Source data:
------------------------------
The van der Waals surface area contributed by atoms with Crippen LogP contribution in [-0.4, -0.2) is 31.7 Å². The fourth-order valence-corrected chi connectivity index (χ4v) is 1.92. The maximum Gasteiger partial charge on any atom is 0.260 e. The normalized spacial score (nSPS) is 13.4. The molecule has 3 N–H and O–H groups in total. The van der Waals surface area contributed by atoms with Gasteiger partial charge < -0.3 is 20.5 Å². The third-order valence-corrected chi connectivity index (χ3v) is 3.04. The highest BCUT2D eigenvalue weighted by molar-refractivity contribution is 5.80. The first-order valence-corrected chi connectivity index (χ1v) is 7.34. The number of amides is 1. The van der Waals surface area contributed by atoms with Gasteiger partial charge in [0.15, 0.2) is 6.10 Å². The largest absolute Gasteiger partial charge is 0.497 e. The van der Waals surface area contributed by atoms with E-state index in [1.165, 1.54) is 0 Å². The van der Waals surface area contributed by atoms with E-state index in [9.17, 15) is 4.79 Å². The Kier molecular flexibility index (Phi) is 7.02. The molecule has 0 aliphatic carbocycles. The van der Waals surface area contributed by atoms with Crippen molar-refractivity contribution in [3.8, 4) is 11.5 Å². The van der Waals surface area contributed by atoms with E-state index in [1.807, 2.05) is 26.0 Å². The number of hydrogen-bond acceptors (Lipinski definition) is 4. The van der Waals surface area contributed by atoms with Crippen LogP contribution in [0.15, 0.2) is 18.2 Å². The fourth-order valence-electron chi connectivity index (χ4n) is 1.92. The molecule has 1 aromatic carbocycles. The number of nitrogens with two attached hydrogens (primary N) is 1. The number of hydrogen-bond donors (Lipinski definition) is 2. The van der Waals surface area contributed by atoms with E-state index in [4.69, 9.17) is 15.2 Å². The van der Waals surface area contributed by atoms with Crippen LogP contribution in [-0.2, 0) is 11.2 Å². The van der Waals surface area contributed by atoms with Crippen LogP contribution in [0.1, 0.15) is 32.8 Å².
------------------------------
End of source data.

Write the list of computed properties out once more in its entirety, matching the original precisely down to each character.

The van der Waals surface area contributed by atoms with Crippen LogP contribution in [-0.4, -0.2) is 31.7 Å². The fourth-order valence-corrected chi connectivity index (χ4v) is 1.92. The maximum Gasteiger partial charge on any atom is 0.260 e. The normalized spacial score (nSPS) is 13.4. The molecule has 3 N–H and O–H groups in total. The van der Waals surface area contributed by atoms with Gasteiger partial charge < -0.3 is 20.5 Å². The third-order valence-corrected chi connectivity index (χ3v) is 3.04. The highest BCUT2D eigenvalue weighted by molar-refractivity contribution is 5.80. The first-order valence-corrected chi connectivity index (χ1v) is 7.34. The number of amides is 1. The van der Waals surface area contributed by atoms with Gasteiger partial charge in [0.15, 0.2) is 6.10 Å². The largest absolute Gasteiger partial charge is 0.497 e. The van der Waals surface area contributed by atoms with E-state index in [1.165, 1.54) is 0 Å². The van der Waals surface area contributed by atoms with E-state index in [9.17, 15) is 4.79 Å². The Kier molecular flexibility index (Phi) is 7.02. The molecule has 0 aliphatic carbocycles. The van der Waals surface area contributed by atoms with Crippen molar-refractivity contribution in [3.8, 4) is 11.5 Å². The van der Waals surface area contributed by atoms with E-state index in [1.807, 2.05) is 26.0 Å². The number of hydrogen-bond acceptors (Lipinski definition) is 4. The van der Waals surface area contributed by atoms with Crippen LogP contribution in [0.15, 0.2) is 18.2 Å². The fourth-order valence-electron chi connectivity index (χ4n) is 1.92. The molecule has 1 aromatic carbocycles. The number of nitrogens with two attached hydrogens (primary N) is 1. The number of hydrogen-bond donors (Lipinski definition) is 2. The van der Waals surface area contributed by atoms with E-state index in [4.69, 9.17) is 15.2 Å². The van der Waals surface area contributed by atoms with Crippen LogP contribution in [-0.2, 0) is 11.2 Å². The van der Waals surface area contributed by atoms with Crippen LogP contribution in [0.1, 0.15) is 32.8 Å².